Arjo Wiggins chief executive quits

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The Independent Online
Arjo Wiggins Appleton, the troubled Anglo-French paper- making and merchanting group, yesterday announced the sudden departure of its chief executive, Alain Soulas. He has been replaced by Philippe Beylier, who has been in charge of the group's successful merchanting division and will now be based in the UK.

The move was welcomed by the City, which saw it as potentially heralding the sale of the group's struggling European manufacturing operations. The shares added 6p to 204p.

Arjo said Mr Soulas was leaving by mutual agreement, but added that he was expected to pick up around pounds 740,000 compensation for loss of office. One source close to the company said the parting involved "a degree of French pragmatism".

The departure of Mr Soulas is thought to be linked to the widespread review being conducted by new deputy chairman Daniel Melin, also chairman of Arjo's 40 per cent shareholder Saint-Louis, the big French food and sugar group, who arrived in December.

The results of the review, which is thought to involve the management consultants McKinsey, are expected in the summer. Analysts expect it to recommend radical action to deal with the group's problems. Mike Murphy of brokers SBC Warburg said there was a question mark over the sustainability of the European paper-making business - parts of which were loss-making last year. "The removal of Soulas, who is a manufacturing guy and has run mills in the past, could remove an obstacle to the sale of that business," he said.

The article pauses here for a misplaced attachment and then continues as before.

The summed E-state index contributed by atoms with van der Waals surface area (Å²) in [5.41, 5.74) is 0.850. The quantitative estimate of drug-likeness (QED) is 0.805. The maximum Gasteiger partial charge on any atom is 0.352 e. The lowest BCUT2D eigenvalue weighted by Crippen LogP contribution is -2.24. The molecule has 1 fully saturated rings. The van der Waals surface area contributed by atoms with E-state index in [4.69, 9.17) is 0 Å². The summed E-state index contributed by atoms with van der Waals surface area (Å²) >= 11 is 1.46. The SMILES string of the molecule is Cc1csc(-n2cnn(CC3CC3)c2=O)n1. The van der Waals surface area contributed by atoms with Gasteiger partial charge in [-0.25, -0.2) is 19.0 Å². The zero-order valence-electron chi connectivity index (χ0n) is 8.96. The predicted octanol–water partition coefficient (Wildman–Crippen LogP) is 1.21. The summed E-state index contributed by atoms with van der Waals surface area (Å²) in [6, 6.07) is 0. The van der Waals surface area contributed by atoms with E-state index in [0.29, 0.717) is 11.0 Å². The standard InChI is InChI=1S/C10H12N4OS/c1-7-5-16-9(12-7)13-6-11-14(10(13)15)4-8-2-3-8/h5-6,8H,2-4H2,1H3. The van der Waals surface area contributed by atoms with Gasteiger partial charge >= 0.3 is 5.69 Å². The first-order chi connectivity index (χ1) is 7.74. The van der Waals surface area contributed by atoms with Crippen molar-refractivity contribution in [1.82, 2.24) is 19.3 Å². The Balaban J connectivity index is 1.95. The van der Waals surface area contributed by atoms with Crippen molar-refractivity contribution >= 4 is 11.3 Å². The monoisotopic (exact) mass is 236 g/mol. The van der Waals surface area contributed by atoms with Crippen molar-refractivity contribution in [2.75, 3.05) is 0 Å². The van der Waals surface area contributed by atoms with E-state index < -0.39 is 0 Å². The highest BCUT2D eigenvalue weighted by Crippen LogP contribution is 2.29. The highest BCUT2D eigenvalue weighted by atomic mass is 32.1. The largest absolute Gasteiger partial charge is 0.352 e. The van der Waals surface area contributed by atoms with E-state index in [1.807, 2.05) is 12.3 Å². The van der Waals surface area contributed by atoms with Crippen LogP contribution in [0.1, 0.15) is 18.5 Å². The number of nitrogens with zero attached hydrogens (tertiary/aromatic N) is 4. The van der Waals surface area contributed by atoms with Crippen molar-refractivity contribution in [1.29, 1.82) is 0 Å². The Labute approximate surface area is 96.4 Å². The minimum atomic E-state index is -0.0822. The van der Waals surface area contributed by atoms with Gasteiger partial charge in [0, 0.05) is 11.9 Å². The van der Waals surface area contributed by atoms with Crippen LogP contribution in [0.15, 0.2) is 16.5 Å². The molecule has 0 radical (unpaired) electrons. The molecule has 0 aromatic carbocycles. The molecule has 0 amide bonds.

He estimated Arjo's break-up value at only between 155p and 160p a share, valuing the whole group of around pounds 1.27bn.

The shares have slumped from 288p last July after the company was forced to issue a series of trading warnings as destocking in the European paper industry hit its business.

As it turned out, pre-tax profits slumped from pounds 217m to pounds 72m last year, depressed by a pounds 121m exceptional restructuring charge.

The company announced 690 job cuts - over half of which related to the carbonless and thermal papers operations in Europe.